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Applied Materials and SEMATECH Partner on Advanced Wafer Inspection Technology; Research Program Addresses Critical Need to Inspect High Aspect Ratio Device Structures.

SANTA CLARA, Calif.--(BUSINESS WIRE)--Nov. 12, 1998--Applied Materials, Inc. (Nasdaq/NMS:AMAT) today announced that it is working with SEMATECH on a program to detect sub-100 nanometer defects in very advanced devices featuring aspect ratios (depth/width) of 8:1 and beyond. The goal of this program is to investigate the use of Applied Materials' multi-perspective image acquisition and data processing techniques for detecting defects in next-generation interconnect structures.

"Based on the data Applied Materials is gathering for this program, our objective is to determine the optimal method for detecting and characterizing defects associated with high aspect ratio vias and trenches," said Dr. Rinn Cleavelin, Director of SEMATECH's Front End Processing. "SEMATECH chose to team with Applied Materials on advancing high aspect ratio inspection (HARI) based on theoretical modeling studies and feasibility tests performed on the wafers using multi-channel detection technology. Given the industry's advanced inspection needs, and Applied Materials' capability to successfully implement new technologies, SEMATECH member companies are enthusiastic about the opportunities which could result from this program."

Partially funded by SEMATECH, the HARI project is currently underway at Applied Materials' facility in Israel. The activities include the detection of various yield-limiting defects using light-scattering techniques that are based on advancements made to the company's WF-73X defect reduction technology. Using this system, laser light scattered from the illuminated surface features is simultaneously collected by multiple detectors and fed into a powerful signal processing system for image development. Optical techniques have been the industry's primary approach for detecting defects and provide well-established productivity advantages for wafer inspection.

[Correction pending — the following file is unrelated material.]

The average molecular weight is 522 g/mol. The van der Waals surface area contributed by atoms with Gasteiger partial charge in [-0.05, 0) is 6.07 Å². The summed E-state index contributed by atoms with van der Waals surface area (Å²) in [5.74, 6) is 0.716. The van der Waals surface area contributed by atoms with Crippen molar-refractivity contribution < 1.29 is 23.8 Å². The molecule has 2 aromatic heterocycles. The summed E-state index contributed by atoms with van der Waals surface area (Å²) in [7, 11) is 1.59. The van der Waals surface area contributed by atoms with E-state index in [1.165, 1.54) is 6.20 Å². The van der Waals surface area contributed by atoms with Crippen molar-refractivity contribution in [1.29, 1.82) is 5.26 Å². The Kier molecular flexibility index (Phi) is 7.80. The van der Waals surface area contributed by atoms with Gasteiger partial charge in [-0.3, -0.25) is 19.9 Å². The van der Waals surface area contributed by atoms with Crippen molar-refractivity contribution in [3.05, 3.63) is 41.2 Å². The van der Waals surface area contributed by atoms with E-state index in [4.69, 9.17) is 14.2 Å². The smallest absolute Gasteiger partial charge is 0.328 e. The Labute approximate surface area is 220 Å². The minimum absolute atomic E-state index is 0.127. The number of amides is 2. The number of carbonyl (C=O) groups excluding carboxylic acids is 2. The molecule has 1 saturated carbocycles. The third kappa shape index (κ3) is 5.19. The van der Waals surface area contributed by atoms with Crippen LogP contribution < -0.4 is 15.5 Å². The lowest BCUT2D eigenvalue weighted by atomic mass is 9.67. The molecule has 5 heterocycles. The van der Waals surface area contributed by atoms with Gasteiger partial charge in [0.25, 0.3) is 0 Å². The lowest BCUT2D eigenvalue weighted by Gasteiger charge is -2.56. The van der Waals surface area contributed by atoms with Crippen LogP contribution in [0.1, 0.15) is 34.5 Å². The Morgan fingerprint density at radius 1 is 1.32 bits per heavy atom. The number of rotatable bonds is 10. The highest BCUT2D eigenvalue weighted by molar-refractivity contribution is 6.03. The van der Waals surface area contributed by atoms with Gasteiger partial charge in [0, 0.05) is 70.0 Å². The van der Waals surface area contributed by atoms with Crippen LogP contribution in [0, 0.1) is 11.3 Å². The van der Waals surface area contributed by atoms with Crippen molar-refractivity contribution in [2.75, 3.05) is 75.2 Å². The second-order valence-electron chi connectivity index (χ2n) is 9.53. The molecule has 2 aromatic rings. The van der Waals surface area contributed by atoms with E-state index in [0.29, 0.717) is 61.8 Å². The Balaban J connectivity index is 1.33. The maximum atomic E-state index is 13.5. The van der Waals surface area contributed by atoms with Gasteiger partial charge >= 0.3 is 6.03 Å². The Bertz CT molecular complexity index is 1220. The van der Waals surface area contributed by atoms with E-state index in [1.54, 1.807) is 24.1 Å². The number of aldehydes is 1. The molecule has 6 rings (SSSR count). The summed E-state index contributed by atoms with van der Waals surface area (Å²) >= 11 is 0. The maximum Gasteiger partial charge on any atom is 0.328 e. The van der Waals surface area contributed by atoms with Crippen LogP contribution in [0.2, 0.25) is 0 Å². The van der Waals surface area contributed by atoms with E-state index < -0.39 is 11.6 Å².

"The ultimate goal of this program is to provide capabilities which assist the high-volume production yield of highly complex, advanced ICs," said Dan Vilenski, chairman of Applied Materials' Process Diagnostics and Control Product Business Group. "To achieve this, it is important to inspect high aspect ratio features for such killer defects as incomplete etching or residue in the bottom of vias. Working with SEMATECH supports our efforts to develop next-generation solutions by giving us access to some of the most advanced device designs available. In addition, SEMATECH is an influential partner for driving the deployment of a solution to the industry."

As a first step in evaluating and characterizing the effects of anomalies in the various structures, numerical simulations of light scattered from these features are performed using powerful 3-D computer modeling. Validation of the simulations is done through experimental analysis performed in conjunction with the modeling. A key aspect of the program is to investigate various means of optimizing defect capture techniques for HARI.

Based in Austin, SEMATECH is a non-profit research and development consortium of the following U.S. semiconductor manufacturers: AMD, Digital Equipment Corp., Hewlett-Packard Company, Intel Corporation, IBM Corporation, Lucent Technologies, Motorola, National Semiconductor Corporation, Rockwell International Corporation and Texas Instruments Incorporated. Additional information about SEMATECH is available on the Internet at www.sematech.org.

Applied Materials, Inc. is a Fortune 500 global growth company and the world's largest supplier of wafer fabrication systems and services to the global semiconductor industry. Applied Materials is traded on the Nasdaq National Market System under the symbol, "AMAT." Applied Materials' web site is http://www.AppliedMaterials.com.
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Date:Nov 12, 1998
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